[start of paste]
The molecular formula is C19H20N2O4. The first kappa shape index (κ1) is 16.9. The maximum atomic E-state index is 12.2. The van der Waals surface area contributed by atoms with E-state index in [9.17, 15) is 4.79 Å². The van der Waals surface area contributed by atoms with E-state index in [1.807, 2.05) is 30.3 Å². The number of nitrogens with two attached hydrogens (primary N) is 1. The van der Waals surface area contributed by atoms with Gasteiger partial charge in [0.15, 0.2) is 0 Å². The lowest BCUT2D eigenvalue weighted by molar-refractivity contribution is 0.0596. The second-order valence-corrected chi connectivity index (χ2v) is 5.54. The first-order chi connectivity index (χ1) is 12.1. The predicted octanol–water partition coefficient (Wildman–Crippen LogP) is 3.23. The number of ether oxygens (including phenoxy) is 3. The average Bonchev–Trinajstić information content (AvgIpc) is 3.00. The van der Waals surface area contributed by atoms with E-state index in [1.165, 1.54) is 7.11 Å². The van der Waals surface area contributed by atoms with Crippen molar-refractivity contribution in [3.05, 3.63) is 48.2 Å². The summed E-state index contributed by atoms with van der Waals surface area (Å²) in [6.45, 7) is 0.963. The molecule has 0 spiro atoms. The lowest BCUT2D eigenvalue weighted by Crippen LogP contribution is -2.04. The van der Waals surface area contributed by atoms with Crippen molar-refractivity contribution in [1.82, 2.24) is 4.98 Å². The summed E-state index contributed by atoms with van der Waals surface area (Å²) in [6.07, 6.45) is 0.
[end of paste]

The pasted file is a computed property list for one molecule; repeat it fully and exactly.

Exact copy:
The molecular formula is C19H20N2O4. The first kappa shape index (κ1) is 16.9. The maximum atomic E-state index is 12.2. The van der Waals surface area contributed by atoms with E-state index in [9.17, 15) is 4.79 Å². The van der Waals surface area contributed by atoms with E-state index in [1.807, 2.05) is 30.3 Å². The number of nitrogens with two attached hydrogens (primary N) is 1. The van der Waals surface area contributed by atoms with Gasteiger partial charge in [0.15, 0.2) is 0 Å². The lowest BCUT2D eigenvalue weighted by molar-refractivity contribution is 0.0596. The second-order valence-corrected chi connectivity index (χ2v) is 5.54. The first-order chi connectivity index (χ1) is 12.1. The predicted octanol–water partition coefficient (Wildman–Crippen LogP) is 3.23. The number of ether oxygens (including phenoxy) is 3. The average Bonchev–Trinajstić information content (AvgIpc) is 3.00. The van der Waals surface area contributed by atoms with E-state index in [1.165, 1.54) is 7.11 Å². The van der Waals surface area contributed by atoms with Crippen molar-refractivity contribution in [3.05, 3.63) is 48.2 Å². The summed E-state index contributed by atoms with van der Waals surface area (Å²) in [6.45, 7) is 0.963. The molecule has 0 spiro atoms. The lowest BCUT2D eigenvalue weighted by Crippen LogP contribution is -2.04. The van der Waals surface area contributed by atoms with Crippen molar-refractivity contribution in [1.82, 2.24) is 4.98 Å². The summed E-state index contributed by atoms with van der Waals surface area (Å²) in [6.07, 6.45) is 0.